Chairman of the Keith Noel 136 Committee, Stephen Cadiz, said yesterday that his committee was not going to go away until the crime situation was brought under control.
"We are not going away until the crime problem is solved, we are going absolutely nowhere, we will not disappear," he said in a telephone interview.
Cadiz’ committee was responsible for organising Saturday’s Death March through Port-of-Spain which attracted thousands of people.
"They have to solve the problem. Something very tangible has to be done," he said.
The committee, Cadiz said, had hoped that its petition and yesterday’s march would spur the Government to action.
"There is no encouragement from the Government to fix the problem. None."
He said the committee will meet this week to decide its next move and "they may have to take it to the next level" but vowed not to go away. He did not say what that next level would be.
"Since the march, no action, after the petition, no action," he said, noting that he wondered if the authorities had not heard or seen what was going on for the last five months.
He said if that was the case, "then we are back to square one."
Cadiz said he heard the Junior Minister in the Ministry of National Security, Fitzgerald Hinds, during a morning radio interview talking about family values and education and outlining how the Government was trying to deal with crime.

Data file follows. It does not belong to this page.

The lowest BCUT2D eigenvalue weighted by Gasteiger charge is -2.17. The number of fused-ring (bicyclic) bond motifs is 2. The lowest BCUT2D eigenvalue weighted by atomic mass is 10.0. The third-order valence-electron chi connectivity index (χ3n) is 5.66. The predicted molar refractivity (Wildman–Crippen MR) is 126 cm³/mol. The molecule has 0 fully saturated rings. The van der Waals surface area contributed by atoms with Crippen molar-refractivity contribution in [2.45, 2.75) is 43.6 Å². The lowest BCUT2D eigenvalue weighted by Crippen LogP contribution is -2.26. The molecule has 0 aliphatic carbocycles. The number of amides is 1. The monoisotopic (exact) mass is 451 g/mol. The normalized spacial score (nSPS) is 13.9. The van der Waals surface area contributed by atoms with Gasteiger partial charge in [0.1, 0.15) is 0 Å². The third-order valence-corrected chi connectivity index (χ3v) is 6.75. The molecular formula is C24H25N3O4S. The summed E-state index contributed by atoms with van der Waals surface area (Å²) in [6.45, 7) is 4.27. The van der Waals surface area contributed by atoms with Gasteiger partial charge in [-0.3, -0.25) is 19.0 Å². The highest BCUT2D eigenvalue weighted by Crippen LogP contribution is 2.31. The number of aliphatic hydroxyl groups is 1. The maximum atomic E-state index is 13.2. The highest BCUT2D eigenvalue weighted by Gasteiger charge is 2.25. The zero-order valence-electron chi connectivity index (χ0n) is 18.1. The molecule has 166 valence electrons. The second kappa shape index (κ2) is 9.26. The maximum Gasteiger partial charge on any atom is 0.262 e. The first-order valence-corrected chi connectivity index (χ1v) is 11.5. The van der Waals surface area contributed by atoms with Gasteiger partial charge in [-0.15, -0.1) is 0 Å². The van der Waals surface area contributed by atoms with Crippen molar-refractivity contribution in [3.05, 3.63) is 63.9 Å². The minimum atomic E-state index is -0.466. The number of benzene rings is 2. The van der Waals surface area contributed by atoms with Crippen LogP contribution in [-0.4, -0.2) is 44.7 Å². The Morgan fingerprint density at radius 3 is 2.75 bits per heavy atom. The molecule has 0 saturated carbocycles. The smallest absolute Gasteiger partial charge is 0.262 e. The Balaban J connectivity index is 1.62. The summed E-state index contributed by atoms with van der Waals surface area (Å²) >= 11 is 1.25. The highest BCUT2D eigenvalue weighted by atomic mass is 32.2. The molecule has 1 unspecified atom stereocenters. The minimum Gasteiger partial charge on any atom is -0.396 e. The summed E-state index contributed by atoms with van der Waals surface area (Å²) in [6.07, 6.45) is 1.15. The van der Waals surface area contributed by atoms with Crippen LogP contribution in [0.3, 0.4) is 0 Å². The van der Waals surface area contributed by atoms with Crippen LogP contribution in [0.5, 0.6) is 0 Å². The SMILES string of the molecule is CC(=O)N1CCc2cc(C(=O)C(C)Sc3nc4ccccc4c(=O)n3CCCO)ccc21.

"I don’t think the Government knows exactly what they have to do," Cadiz said in an interview.
While family values and education were relevant, Cadiz said he felt that dealing with these were long- term plans.
"TT needs an immediate solution to the killings. You have to deal with the murders right now.
Today. The Government fails to realise that is the main issue," he said.
He said the drugs and guns were the areas in need of immediate attention.
He said the laws were already there to deal with these crimes. Cadiz also noted that in the majority of murders guns were used.
He agreed with Commissioner of Police Trevor Paul that the public had a part to play in the fight against crime but said people were hesitant because they did not trust the police.
"The police need to show the public that they are working in a professional manner," Cadiz said.
Asked if he thought the Government’s lack of support was because the march was viewed as anti-Government, Cadiz said, "Our take on the march is that it is about people who love TT and regardless of what people want to say, there was a good cross-section there who have the country at heart."
President of the TT Manufactur-ers’ Association (TTMA), Paul Quesnel, said the message of Saturday’s show of support for the Death March should be for the Government to see that people were very concerned about the crime situation in TT.
"Whether they support it (the march) or not they should heed the citizens of this country. We are in pain and dying.
We need them to do their duty in getting the crime situation under control as quickly as possible," said Quesnal.
Quesnel said if people were afraid to go to the police because of fear of reprisals from criminals then they should contact Crime stoppers.
"We encourage people to use 800-TIPS to report on crime in their area or community," he said.
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